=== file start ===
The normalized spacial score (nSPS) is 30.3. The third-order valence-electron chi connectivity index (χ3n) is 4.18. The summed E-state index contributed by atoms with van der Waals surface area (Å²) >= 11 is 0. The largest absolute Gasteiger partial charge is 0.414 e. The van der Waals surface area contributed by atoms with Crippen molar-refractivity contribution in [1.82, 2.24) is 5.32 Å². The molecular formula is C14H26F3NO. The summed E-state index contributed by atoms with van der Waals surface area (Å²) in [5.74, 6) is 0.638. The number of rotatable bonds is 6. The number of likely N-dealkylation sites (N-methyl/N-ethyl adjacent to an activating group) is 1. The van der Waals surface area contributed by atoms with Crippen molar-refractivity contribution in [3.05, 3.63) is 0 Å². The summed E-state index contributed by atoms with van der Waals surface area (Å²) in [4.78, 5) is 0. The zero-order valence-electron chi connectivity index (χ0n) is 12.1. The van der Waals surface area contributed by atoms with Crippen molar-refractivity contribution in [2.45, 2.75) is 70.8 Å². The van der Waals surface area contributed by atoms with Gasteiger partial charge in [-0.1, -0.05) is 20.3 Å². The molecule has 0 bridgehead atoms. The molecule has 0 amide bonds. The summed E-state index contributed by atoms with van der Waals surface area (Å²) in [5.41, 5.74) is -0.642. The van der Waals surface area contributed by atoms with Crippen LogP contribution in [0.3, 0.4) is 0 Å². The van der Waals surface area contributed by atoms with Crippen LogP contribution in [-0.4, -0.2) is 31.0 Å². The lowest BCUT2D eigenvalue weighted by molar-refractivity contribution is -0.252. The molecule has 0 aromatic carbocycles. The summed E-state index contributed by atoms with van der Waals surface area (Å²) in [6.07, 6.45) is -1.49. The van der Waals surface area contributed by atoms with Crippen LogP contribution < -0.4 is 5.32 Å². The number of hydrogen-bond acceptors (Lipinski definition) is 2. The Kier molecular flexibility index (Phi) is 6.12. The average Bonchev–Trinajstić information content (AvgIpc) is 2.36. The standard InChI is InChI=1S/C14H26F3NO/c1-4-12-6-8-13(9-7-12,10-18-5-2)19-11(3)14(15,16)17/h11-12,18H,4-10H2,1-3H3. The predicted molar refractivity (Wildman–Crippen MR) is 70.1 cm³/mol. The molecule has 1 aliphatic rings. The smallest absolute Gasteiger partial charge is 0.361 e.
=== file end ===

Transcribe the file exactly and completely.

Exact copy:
The normalized spacial score (nSPS) is 30.3. The third-order valence-electron chi connectivity index (χ3n) is 4.18. The summed E-state index contributed by atoms with van der Waals surface area (Å²) >= 11 is 0. The largest absolute Gasteiger partial charge is 0.414 e. The van der Waals surface area contributed by atoms with Crippen molar-refractivity contribution in [1.82, 2.24) is 5.32 Å². The molecular formula is C14H26F3NO. The summed E-state index contributed by atoms with van der Waals surface area (Å²) in [5.74, 6) is 0.638. The number of rotatable bonds is 6. The number of likely N-dealkylation sites (N-methyl/N-ethyl adjacent to an activating group) is 1. The van der Waals surface area contributed by atoms with Crippen molar-refractivity contribution in [3.05, 3.63) is 0 Å². The summed E-state index contributed by atoms with van der Waals surface area (Å²) in [4.78, 5) is 0. The zero-order valence-electron chi connectivity index (χ0n) is 12.1. The van der Waals surface area contributed by atoms with Crippen molar-refractivity contribution in [2.45, 2.75) is 70.8 Å². The van der Waals surface area contributed by atoms with Gasteiger partial charge in [-0.1, -0.05) is 20.3 Å². The molecule has 0 bridgehead atoms. The molecule has 0 amide bonds. The summed E-state index contributed by atoms with van der Waals surface area (Å²) in [5.41, 5.74) is -0.642. The van der Waals surface area contributed by atoms with Crippen LogP contribution in [0.3, 0.4) is 0 Å². The van der Waals surface area contributed by atoms with Crippen LogP contribution in [-0.4, -0.2) is 31.0 Å². The lowest BCUT2D eigenvalue weighted by molar-refractivity contribution is -0.252. The molecule has 0 aromatic carbocycles. The summed E-state index contributed by atoms with van der Waals surface area (Å²) in [6.07, 6.45) is -1.49. The van der Waals surface area contributed by atoms with Crippen LogP contribution < -0.4 is 5.32 Å². The number of hydrogen-bond acceptors (Lipinski definition) is 2. The Kier molecular flexibility index (Phi) is 6.12. The average Bonchev–Trinajstić information content (AvgIpc) is 2.36. The standard InChI is InChI=1S/C14H26F3NO/c1-4-12-6-8-13(9-7-12,10-18-5-2)19-11(3)14(15,16)17/h11-12,18H,4-10H2,1-3H3. The predicted molar refractivity (Wildman–Crippen MR) is 70.1 cm³/mol. The molecule has 1 aliphatic rings. The smallest absolute Gasteiger partial charge is 0.361 e.